Magnet - 11/03, p.111
"...From the sound of it, the tattoo-covered Whitmore has blood on his hands and tales a mile tall..."
Personnel: Joel Christopher Anderson (guitar, acoustic guitar); Cale Brendan Arthur (organ); Lucas George Tweedy, Mike Lust (hand claps); Jonathan Crawford, Jay Thomas Dandurand (percussion).
Recording information: Gat Heat Studios.
Photographers: Curtis Lehmkuhl; Bob Adams .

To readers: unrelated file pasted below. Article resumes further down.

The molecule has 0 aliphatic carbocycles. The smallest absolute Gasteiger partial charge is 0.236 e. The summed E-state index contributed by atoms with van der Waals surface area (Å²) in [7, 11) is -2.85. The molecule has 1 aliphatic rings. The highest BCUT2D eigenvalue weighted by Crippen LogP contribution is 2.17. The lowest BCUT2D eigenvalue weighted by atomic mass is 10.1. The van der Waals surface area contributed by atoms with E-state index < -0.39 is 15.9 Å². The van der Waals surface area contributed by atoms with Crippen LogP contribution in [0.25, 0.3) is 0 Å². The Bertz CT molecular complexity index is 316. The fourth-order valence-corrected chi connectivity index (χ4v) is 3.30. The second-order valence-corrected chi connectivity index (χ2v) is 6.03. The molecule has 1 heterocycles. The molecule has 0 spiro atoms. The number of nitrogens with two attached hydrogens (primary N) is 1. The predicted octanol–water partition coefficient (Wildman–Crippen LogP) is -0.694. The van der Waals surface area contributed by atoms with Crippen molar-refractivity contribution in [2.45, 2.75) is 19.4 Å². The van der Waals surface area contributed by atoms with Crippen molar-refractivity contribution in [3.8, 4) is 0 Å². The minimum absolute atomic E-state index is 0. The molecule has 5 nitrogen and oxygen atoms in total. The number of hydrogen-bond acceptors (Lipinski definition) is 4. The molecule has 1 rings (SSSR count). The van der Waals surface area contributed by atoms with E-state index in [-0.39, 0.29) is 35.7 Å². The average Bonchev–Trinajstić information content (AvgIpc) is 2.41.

William Elliott Whitmore has the ancient sounding voice of an 80-year-old Appalachian moonshiner, and while he is yet to turn thirty, his bleak and death-haunted tales are full of the kind of regrets that only a long life full of loss and struggle can validate. On Hymns for the Hopeless, his debut release, Whitmore mines a strip of narrow Americana that conjures Dock Boggs more than it does Ralph Stanley, and if this isn't exactly the blues, well, it sure isn't bluegrass, either. Actually, the simple, stark three-note melodies of Whitmore's dirges sound more like church hymns than anything else, and his ragged crow-croak of a voice (which makes Tom Waits sound glib and Leonard Cohen sound like a pop diva) comes from a place where the blues and gospel first converged into country. From the first track, the unaccompanied "Cold and Dead," Whitmore begins an unrelenting search for redemption and reaches out for death as the only true reckoning of a man's life, and if he seems to share little of a street preacher's faith in a paradise beyond that reckoning, he seems to reach out for it anyway, and by the album's closer, the full-tilt gospel romp of "Our Paths Will Cross Again," he seems to suggest that yes, there's hope, even for the hopeless. This is timeless stuff, delivered in stark arrangements of just banjo or guitar, with occasional touches of junkyard percussion, and throughout there is Whitmore's harrowing, convincing voice that sounds like it has crossed the River Styx and returned to preach to the living. If there is a problem with this striking album, it is in a lack of variety, as each song unwinds at the same slow pace, and occasionally Whitmore simply tries too hard and loses believability, as he does with "From the Cell Door to the Gallows," which, although striking, suffers from an obvious case of jailhouse noir, and it is the lone track where Whitmore fails to completely inhabit his voice. In the end, this is an amazing debut, a country album that is as far from today's hat acts as a hat can get, an album of rare artistic courage, one that faces death, embraces it, and comes out the other end in a gospel hoedown. Hymns for the Hopeless is a brilliant beginning for William Elliott Whitmore. ~ Steve Leggett